In this investigation, you’ve heard me talk a lot about past trends and future trends. Both are important perspectives in understanding how climate has changed (past), how it will possibility change (future), and the confidence we have in those future projections (by comparing the observed past to the predicted future).
But what about the present?
Establishing a baseline of present climate extreme conditions can be just as important! This allows us to understand how this are changing from what is “average”.
What is normal anyway?
Let’s use a weather example. Have you ever heard a meteorologist say something like “today’s high is 10°F above the average for today” to emphasize a really hot day? In order for this statement to exist, that meteorologist has to know what that average temperature is.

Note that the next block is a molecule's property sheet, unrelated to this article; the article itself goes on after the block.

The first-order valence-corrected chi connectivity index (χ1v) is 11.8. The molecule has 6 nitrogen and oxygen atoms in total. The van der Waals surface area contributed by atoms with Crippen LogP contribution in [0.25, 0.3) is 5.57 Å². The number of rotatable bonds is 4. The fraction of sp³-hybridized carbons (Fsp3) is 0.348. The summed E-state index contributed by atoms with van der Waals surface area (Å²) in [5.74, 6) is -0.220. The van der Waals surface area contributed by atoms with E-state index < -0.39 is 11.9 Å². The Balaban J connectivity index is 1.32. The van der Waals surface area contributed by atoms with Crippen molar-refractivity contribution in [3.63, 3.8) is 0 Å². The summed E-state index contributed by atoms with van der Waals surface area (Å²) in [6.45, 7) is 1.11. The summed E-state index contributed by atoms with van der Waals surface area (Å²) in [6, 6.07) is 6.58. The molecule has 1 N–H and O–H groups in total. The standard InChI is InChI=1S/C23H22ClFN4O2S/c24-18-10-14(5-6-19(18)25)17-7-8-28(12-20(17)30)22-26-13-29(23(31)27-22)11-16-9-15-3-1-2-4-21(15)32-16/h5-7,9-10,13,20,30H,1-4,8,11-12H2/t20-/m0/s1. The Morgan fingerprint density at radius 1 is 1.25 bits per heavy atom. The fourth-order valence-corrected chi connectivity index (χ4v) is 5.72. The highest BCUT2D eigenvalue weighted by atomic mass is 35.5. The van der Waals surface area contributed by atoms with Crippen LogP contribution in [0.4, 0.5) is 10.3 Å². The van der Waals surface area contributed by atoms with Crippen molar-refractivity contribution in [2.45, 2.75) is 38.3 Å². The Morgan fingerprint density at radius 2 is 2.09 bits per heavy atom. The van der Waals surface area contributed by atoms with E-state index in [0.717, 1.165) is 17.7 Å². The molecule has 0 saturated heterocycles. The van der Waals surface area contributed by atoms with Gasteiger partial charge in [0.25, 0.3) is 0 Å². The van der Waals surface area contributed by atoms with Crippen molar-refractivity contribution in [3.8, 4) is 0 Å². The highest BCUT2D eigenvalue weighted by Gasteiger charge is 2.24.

Averages in weather often use a climate normal, which are 30 year means. By averaging 3 decades worth of data, scientists can have a pretty good idea of the “mean” condition. But mean does not translate to expected! For example, a mean of 50°F could be the result of a 25°F day and a 75°F day.
Figure 1 shows the monthly average precipitation and high and low temperatures for Baltimore, MD using the 30 year monthly mean of weather data from 1981 to 2010. The high temperature in Baltimore yesterday (May 15) was ~60°F, so we could say it was ~15°F cooler than normal.
Climate normals are updated every 10 years, which allows natural variability (such as El Nino effects) as well as climate changes to be included in these means.
Climate Normals from our study!
Now that you know that calculating climate normals is gets us a baseline, what does the climate extremes in the near-shore Chesapeake Bay region look like? Check out Table 1 to find out!
Data like this can be used to assess the future climate extreme trends as they unfold as well as tell us if a year was wetter or drier than “normal.”